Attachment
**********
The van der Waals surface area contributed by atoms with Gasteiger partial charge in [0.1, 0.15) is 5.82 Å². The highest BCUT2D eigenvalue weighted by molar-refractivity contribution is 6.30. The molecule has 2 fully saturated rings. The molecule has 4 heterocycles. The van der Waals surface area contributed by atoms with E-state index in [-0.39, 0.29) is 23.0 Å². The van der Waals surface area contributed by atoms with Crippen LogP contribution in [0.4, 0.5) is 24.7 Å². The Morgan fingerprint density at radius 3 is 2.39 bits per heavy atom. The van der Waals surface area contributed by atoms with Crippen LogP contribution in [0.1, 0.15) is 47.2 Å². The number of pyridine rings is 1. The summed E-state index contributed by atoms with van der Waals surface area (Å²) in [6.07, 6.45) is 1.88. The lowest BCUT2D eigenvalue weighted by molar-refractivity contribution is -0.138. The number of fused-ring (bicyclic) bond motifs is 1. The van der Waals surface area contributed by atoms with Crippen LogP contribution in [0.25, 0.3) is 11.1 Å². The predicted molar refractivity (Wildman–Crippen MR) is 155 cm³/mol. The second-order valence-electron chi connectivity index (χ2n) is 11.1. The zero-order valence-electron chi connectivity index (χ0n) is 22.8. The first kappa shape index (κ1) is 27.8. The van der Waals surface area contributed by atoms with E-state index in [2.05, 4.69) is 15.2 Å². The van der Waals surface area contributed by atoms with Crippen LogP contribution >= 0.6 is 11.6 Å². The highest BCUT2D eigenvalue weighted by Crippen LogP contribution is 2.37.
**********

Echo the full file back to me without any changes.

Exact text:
The van der Waals surface area contributed by atoms with Gasteiger partial charge in [0.1, 0.15) is 5.82 Å². The highest BCUT2D eigenvalue weighted by molar-refractivity contribution is 6.30. The molecule has 2 fully saturated rings. The molecule has 4 heterocycles. The van der Waals surface area contributed by atoms with E-state index in [-0.39, 0.29) is 23.0 Å². The van der Waals surface area contributed by atoms with Crippen LogP contribution in [0.4, 0.5) is 24.7 Å². The Morgan fingerprint density at radius 3 is 2.39 bits per heavy atom. The van der Waals surface area contributed by atoms with Crippen LogP contribution in [0.1, 0.15) is 47.2 Å². The number of pyridine rings is 1. The summed E-state index contributed by atoms with van der Waals surface area (Å²) in [6.07, 6.45) is 1.88. The lowest BCUT2D eigenvalue weighted by molar-refractivity contribution is -0.138. The number of fused-ring (bicyclic) bond motifs is 1. The van der Waals surface area contributed by atoms with Crippen LogP contribution in [0.25, 0.3) is 11.1 Å². The predicted molar refractivity (Wildman–Crippen MR) is 155 cm³/mol. The second-order valence-electron chi connectivity index (χ2n) is 11.1. The zero-order valence-electron chi connectivity index (χ0n) is 22.8. The first kappa shape index (κ1) is 27.8. The van der Waals surface area contributed by atoms with E-state index in [2.05, 4.69) is 15.2 Å². The van der Waals surface area contributed by atoms with Crippen LogP contribution >= 0.6 is 11.6 Å². The highest BCUT2D eigenvalue weighted by Crippen LogP contribution is 2.37.